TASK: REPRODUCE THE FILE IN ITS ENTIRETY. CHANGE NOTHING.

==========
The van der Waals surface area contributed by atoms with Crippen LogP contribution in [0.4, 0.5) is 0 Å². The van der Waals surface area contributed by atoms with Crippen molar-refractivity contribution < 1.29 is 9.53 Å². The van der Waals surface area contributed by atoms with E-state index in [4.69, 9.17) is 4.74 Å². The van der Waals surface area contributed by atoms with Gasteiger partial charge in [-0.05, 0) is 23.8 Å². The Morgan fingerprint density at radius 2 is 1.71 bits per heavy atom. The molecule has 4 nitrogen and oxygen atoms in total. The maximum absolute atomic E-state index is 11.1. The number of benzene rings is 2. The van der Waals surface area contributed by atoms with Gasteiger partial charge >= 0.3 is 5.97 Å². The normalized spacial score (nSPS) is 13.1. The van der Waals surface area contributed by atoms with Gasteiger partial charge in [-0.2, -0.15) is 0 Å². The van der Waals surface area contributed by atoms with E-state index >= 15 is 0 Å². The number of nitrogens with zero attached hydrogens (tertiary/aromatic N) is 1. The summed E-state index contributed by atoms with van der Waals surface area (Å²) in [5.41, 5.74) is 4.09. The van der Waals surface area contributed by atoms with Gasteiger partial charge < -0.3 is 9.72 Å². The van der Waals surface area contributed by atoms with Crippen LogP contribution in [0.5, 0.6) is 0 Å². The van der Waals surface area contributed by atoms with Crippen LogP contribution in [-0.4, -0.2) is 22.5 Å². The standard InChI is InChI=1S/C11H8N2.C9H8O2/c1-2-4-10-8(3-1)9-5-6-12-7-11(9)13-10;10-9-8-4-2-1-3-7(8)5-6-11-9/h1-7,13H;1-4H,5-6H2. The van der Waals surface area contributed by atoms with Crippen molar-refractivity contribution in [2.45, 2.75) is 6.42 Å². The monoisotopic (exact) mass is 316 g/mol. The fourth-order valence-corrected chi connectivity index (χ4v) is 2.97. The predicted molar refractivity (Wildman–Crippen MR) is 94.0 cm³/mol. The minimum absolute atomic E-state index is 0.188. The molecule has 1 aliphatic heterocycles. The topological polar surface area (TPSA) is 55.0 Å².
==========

The van der Waals surface area contributed by atoms with Crippen LogP contribution in [0.4, 0.5) is 0 Å². The van der Waals surface area contributed by atoms with Crippen molar-refractivity contribution < 1.29 is 9.53 Å². The van der Waals surface area contributed by atoms with E-state index in [4.69, 9.17) is 4.74 Å². The van der Waals surface area contributed by atoms with Gasteiger partial charge in [-0.05, 0) is 23.8 Å². The Morgan fingerprint density at radius 2 is 1.71 bits per heavy atom. The molecule has 4 nitrogen and oxygen atoms in total. The maximum absolute atomic E-state index is 11.1. The number of benzene rings is 2. The van der Waals surface area contributed by atoms with Gasteiger partial charge >= 0.3 is 5.97 Å². The normalized spacial score (nSPS) is 13.1. The van der Waals surface area contributed by atoms with Gasteiger partial charge in [-0.2, -0.15) is 0 Å². The van der Waals surface area contributed by atoms with E-state index >= 15 is 0 Å². The number of nitrogens with zero attached hydrogens (tertiary/aromatic N) is 1. The summed E-state index contributed by atoms with van der Waals surface area (Å²) in [5.41, 5.74) is 4.09. The van der Waals surface area contributed by atoms with Gasteiger partial charge < -0.3 is 9.72 Å². The van der Waals surface area contributed by atoms with Crippen LogP contribution in [0.5, 0.6) is 0 Å². The van der Waals surface area contributed by atoms with Crippen LogP contribution in [-0.4, -0.2) is 22.5 Å². The standard InChI is InChI=1S/C11H8N2.C9H8O2/c1-2-4-10-8(3-1)9-5-6-12-7-11(9)13-10;10-9-8-4-2-1-3-7(8)5-6-11-9/h1-7,13H;1-4H,5-6H2. The van der Waals surface area contributed by atoms with Crippen molar-refractivity contribution in [2.45, 2.75) is 6.42 Å². The monoisotopic (exact) mass is 316 g/mol. The fourth-order valence-corrected chi connectivity index (χ4v) is 2.97. The predicted molar refractivity (Wildman–Crippen MR) is 94.0 cm³/mol. The minimum absolute atomic E-state index is 0.188. The molecule has 1 aliphatic heterocycles. The topological polar surface area (TPSA) is 55.0 Å².